Hazard Reduction Pruning

Hazard Reduction Pruning Is recommended when the primary objective is to reduce the danger to a specific target caused by visibly defined hazards in a tree. For example, HRP may be the primary objective if a tree has many dead limbs over a school yard.

Many times safety is of the upmost importance when trees are located around valuable assets or populated areas. A good example would be a large eucalyptus tree located in the center of a school yard. In this case the children would be the “target” and the threat would be the tree, mitigations would need to be considered to reduce the hazard of this tree.

Depending on an arborists evaluation, removal may be the only solution to eliminate the hazard; or maybe pruning would suffice to reduce the hazard to a tolerable level acceptable to the owner. Hazard reduction pruning such as reducing the weight of some heavy limbs and thinning the canopy to reduce the trees sail effect might be all that is needed to allow this tree to remain. A well trained and experienced qualified arborist would need to write the specifications depending on the risk the client is willing to accept. The arborist first would need perform a tree risk assessment on the tree to determine the condition and secondly the target it threatens. These and other factors affecting tree failures are all considered to conclude a professional opinion of action. Hazard reduction pruning is a great alternative vs removal that should be considered to maintain valuable large trees in public areas without sacrificing safety.

ArborPro has performed hundreds of pruning’s over the last decade with fantastic results. We have hazard maintained and preserved various species from hundred year old oak trees to gigantic eucalyptus trees all the way down to delicate ornamental maple trees the owners wanted to save.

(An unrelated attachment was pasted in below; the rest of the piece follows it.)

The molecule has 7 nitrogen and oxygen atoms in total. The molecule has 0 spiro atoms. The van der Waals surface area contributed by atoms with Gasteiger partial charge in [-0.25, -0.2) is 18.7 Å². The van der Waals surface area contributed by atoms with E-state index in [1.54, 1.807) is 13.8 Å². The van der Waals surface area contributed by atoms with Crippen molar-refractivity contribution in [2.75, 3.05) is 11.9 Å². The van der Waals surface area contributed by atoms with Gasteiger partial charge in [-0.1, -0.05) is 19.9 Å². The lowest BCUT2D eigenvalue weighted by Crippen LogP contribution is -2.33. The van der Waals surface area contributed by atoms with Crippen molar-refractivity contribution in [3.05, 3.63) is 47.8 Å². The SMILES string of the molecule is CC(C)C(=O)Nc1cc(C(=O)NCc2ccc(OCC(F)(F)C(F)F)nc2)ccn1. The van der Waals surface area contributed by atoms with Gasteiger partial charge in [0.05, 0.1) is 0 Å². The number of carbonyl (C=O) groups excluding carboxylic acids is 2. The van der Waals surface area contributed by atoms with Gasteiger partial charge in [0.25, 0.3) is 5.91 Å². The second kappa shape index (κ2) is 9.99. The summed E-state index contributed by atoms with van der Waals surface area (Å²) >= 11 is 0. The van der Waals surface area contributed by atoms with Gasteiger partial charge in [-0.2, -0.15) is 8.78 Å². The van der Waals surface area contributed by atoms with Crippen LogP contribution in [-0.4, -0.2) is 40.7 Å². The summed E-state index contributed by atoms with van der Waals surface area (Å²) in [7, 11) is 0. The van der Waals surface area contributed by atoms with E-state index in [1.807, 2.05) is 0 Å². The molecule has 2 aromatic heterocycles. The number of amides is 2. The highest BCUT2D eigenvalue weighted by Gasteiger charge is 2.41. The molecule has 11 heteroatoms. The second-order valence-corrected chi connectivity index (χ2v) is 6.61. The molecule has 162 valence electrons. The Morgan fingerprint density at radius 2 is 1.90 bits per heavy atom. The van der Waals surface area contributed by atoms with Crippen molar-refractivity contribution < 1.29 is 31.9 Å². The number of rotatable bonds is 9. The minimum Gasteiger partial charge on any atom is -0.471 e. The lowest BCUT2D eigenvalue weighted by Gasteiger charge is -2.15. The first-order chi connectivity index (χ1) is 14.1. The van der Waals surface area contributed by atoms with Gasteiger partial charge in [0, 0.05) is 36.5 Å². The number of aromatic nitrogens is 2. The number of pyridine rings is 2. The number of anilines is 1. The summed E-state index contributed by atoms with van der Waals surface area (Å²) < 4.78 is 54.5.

Hazard reduction pruning should consist of one or more of the pruning types noted below although commonly reduction, thinning and cleaning is utilized.

  • Crown cleaning — The selective removal of one or more of the following items: dead, dying or diseased branches, weak branches and watersprouts
  • Crown thinning — The selective removal of branches to increase light penetration, air movement and to reduce weight
  • Crown raising — The removal of the lower branches to provide clearance
  • Crown reduction or shaping — Decrease the height and/or spread of a tree. Consideration should be given to the ability of the species to sustain this type of pruning

With the American National Standard for pruning, ANSI A300, specifications are interpreted based on the development process approved by the American Standards Institute. The A300 standard has been drafted to address pruning specifications across all geographic areas. The above information is designed to help you understand exactly what will be accomplished in a pruning operation from ArborPro.